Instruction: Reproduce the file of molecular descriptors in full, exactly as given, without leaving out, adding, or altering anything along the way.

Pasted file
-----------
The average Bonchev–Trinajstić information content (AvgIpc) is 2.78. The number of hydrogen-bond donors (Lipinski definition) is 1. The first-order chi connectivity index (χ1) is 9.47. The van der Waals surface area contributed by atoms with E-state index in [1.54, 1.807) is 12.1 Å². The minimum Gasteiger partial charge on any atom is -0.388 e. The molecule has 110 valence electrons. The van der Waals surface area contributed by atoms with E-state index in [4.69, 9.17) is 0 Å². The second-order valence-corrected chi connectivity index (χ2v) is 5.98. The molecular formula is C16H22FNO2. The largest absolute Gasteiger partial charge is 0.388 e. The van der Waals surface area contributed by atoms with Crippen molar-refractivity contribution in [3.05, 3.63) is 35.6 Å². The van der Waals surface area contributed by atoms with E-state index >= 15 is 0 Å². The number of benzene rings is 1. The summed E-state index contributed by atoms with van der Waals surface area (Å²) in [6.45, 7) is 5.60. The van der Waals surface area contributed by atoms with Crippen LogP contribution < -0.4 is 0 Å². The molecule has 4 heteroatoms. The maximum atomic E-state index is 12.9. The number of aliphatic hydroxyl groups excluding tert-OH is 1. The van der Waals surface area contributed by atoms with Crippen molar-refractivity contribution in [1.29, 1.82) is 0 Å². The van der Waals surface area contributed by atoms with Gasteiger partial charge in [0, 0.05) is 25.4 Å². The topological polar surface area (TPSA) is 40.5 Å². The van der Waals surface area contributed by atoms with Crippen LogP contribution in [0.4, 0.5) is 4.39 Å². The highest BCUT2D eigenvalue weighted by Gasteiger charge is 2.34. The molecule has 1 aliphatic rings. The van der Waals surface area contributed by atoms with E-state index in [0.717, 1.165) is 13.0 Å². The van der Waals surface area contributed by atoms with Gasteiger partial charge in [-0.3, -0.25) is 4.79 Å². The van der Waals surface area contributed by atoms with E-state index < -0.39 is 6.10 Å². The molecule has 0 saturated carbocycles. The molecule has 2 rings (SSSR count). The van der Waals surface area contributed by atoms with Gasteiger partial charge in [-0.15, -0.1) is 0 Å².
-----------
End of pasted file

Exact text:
The average Bonchev–Trinajstić information content (AvgIpc) is 2.78. The number of hydrogen-bond donors (Lipinski definition) is 1. The first-order chi connectivity index (χ1) is 9.47. The van der Waals surface area contributed by atoms with E-state index in [1.54, 1.807) is 12.1 Å². The minimum Gasteiger partial charge on any atom is -0.388 e. The molecule has 110 valence electrons. The van der Waals surface area contributed by atoms with E-state index in [4.69, 9.17) is 0 Å². The second-order valence-corrected chi connectivity index (χ2v) is 5.98. The molecular formula is C16H22FNO2. The largest absolute Gasteiger partial charge is 0.388 e. The van der Waals surface area contributed by atoms with Crippen molar-refractivity contribution in [3.05, 3.63) is 35.6 Å². The van der Waals surface area contributed by atoms with E-state index >= 15 is 0 Å². The number of benzene rings is 1. The summed E-state index contributed by atoms with van der Waals surface area (Å²) in [6.45, 7) is 5.60. The van der Waals surface area contributed by atoms with Crippen LogP contribution < -0.4 is 0 Å². The molecule has 4 heteroatoms. The maximum atomic E-state index is 12.9. The number of aliphatic hydroxyl groups excluding tert-OH is 1. The van der Waals surface area contributed by atoms with Crippen molar-refractivity contribution in [1.29, 1.82) is 0 Å². The van der Waals surface area contributed by atoms with Gasteiger partial charge in [0, 0.05) is 25.4 Å². The topological polar surface area (TPSA) is 40.5 Å². The van der Waals surface area contributed by atoms with Crippen LogP contribution in [0.4, 0.5) is 4.39 Å². The highest BCUT2D eigenvalue weighted by Gasteiger charge is 2.34. The molecule has 1 aliphatic rings. The van der Waals surface area contributed by atoms with E-state index in [0.717, 1.165) is 13.0 Å². The van der Waals surface area contributed by atoms with Gasteiger partial charge in [-0.3, -0.25) is 4.79 Å². The van der Waals surface area contributed by atoms with E-state index < -0.39 is 6.10 Å². The molecule has 0 saturated carbocycles. The molecule has 2 rings (SSSR count). The van der Waals surface area contributed by atoms with Gasteiger partial charge in [-0.15, -0.1) is 0 Å².